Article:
“But for the shooting of the family dog, Keela, the deaths of Gordon, Sandra and Monica Klaus may never have been investigated as a homicide.”
Those are the first words Red Deer Court of Queen’s Bench Justice Eric Macklin wrote in his 38-page judgment that made Jason Klaus and Joshua Frank triple murderers.
When firefighters raced to the Klaus family farm around 7:30 a.m. on Dec. 8, 2013 they could not miss the dog’s corpse lying about 10 metres from the house. A two-thirds-full jerrycan full of aviation gas was also sitting nearby.
Frank, who shot the dog after it came at him outside the Klaus home, later told an undercover police officer he regretted not throwing the dog’s body on the fire.
“He clearly recognized that the dog, being found with a bullet wound to the head, led to further investigations into the incident,” says Macklin.
Why the jerrycan was left out is not clear. Macklin suggested that perhaps “out of fear and panic caused by having fired shots outside which he feared could be heard by neighbours” Frank rushed off without returning the jerrycan to a nearby Quonset.
Suspicious aroused, RCMP homicide detectives began investigating immediately.
Klaus first spoke to police the day of the fire and over the ensuing months he would have dozens of contacts with investigators, some of them bizarre.
He would bring scraps of what he thought were bone or a bullet fragment to investigators and criticize them for not doing a better job of searching the ruins of the family farmhouse.
Incredibly, Klaus would drop detailed hints about what happened or where to find evidence, claiming the information came from his sister’s spirit, or in one case, a mysterious figure who looked like Aunt Jemima.
Klaus and Frank would admit their role in the killings to undercover police officers involved in a Mr. Big operation about seven months after the murders.
Once in custody, the two spun a number of stories to explain their innocence and the other’s guilt. Each took the stand in their own defence at trial and told another story about what happened that night.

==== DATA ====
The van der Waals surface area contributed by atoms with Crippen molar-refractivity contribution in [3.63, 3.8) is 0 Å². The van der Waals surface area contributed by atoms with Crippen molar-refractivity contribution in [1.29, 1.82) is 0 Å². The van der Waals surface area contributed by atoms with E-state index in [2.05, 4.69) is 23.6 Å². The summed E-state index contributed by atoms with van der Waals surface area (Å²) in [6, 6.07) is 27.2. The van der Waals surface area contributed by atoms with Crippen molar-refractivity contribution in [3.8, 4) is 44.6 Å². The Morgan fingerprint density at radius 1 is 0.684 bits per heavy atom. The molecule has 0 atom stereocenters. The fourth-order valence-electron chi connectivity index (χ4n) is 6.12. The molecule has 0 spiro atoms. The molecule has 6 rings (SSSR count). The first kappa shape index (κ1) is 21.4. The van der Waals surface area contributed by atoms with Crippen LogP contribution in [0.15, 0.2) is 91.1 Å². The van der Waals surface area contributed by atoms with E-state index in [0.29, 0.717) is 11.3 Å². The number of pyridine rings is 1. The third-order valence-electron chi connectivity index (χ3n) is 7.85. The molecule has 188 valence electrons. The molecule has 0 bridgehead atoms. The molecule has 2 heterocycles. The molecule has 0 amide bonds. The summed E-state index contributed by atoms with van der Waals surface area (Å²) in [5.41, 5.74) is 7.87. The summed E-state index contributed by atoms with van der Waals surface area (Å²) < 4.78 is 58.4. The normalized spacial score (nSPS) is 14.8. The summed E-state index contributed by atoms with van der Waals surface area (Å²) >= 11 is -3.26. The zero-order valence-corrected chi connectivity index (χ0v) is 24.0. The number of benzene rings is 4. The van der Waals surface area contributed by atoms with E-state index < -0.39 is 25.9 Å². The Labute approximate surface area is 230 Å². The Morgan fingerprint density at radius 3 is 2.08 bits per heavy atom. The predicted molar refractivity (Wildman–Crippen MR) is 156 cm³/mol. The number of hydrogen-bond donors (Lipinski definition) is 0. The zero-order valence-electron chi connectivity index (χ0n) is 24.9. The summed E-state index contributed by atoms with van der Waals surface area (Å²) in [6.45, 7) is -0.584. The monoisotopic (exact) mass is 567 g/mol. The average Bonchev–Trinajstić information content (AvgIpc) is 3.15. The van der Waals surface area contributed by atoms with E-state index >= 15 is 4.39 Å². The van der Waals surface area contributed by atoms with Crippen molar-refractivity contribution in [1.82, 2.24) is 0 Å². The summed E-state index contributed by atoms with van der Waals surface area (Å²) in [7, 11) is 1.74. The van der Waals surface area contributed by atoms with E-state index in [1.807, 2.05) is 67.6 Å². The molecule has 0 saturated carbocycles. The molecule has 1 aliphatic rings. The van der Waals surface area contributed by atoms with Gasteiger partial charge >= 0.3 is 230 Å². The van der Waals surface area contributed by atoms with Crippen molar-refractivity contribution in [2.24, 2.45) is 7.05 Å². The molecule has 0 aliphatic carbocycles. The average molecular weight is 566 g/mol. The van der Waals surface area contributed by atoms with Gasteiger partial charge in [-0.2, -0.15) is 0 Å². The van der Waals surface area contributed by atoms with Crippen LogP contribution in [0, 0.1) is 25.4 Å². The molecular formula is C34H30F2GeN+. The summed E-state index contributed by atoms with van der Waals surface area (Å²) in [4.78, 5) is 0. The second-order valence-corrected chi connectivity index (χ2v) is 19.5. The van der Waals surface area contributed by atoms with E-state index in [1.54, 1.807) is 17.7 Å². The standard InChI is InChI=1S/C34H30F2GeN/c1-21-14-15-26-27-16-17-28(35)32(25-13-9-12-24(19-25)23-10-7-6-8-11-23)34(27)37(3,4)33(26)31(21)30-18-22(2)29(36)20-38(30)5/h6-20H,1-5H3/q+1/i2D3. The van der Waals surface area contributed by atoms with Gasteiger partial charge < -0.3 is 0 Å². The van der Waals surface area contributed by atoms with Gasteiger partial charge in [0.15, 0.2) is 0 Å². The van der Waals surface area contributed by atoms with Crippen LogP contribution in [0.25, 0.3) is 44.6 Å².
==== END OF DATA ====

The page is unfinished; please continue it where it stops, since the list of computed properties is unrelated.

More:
One Crown prosecutor called Frank’s testimony Version 7. Both men said they were lying when they told police of their involvement in the murders during questioning after their August 2014 arrests and during the Mr. Big operation.
How Klaus went from disgruntled farm boy to a man who plotted the murder of his parents and sister, and found a cold-blooded accomplice to pull the trigger, will, perhaps, never be explained.
Klaus insisted in court that he and his family were close, that he dearly loved his mother and sister and that his father was his best friend.
But a much darker picture emerged in the trial. Klaus, who worked on the family farm, admitted to confrontations with his father over the years and was resentful he had to ask for money and permission to do things such as snowmobiling.
A drug user and problem gambler, Klaus had forged cheques on his father’s farm account worth between $14,675 and $18,875. Knowing that the thefts would soon be discovered, Klaus feared getting written out of the will and kicked off the farm.
“It is reasonable to infer from the evidence that he thought the deaths of his family members wold resolve some of his immediate problems and set a different course for his future,” wrote Macklin.
Frank, who was a destitute drug user living for free in Castor’s Cosmopolitan Hotel, did the murders because he needed the money.
“It is reasonable to infer that he saw Mr. Klaus as someone with money who was willing to part with some of it if he would do him the favour of eliminating his family,” said the judge.
In the days and weeks after the fire, other family members had no idea Klaus — who was to all observers a devastated and grieving son — was hiding a terrible secret.
The outpouring of support was huge. Monica’s employer gave him $10,000 no questions asked to help out. An aunt estimated she gave him around $21,000 in cash and other aid after the deaths. Many others also helped out.
In an emotional victim impact statement, a niece of Klaus’s voiced her bewilderment that a once-loved family member could kill so callously.
“I still can’t explain how I was so wrong about you,” she told Klaus, who sat expressionless in the prisoner’s dock.
The ordeal is not over yet. On Jan. 22, defence lawyers will argue why Klaus and Frank’s sentences should not be consecutive, a ruling that would mean they are not be eligible for parole for 75 years, instead of 25.
Then, there could be appeals.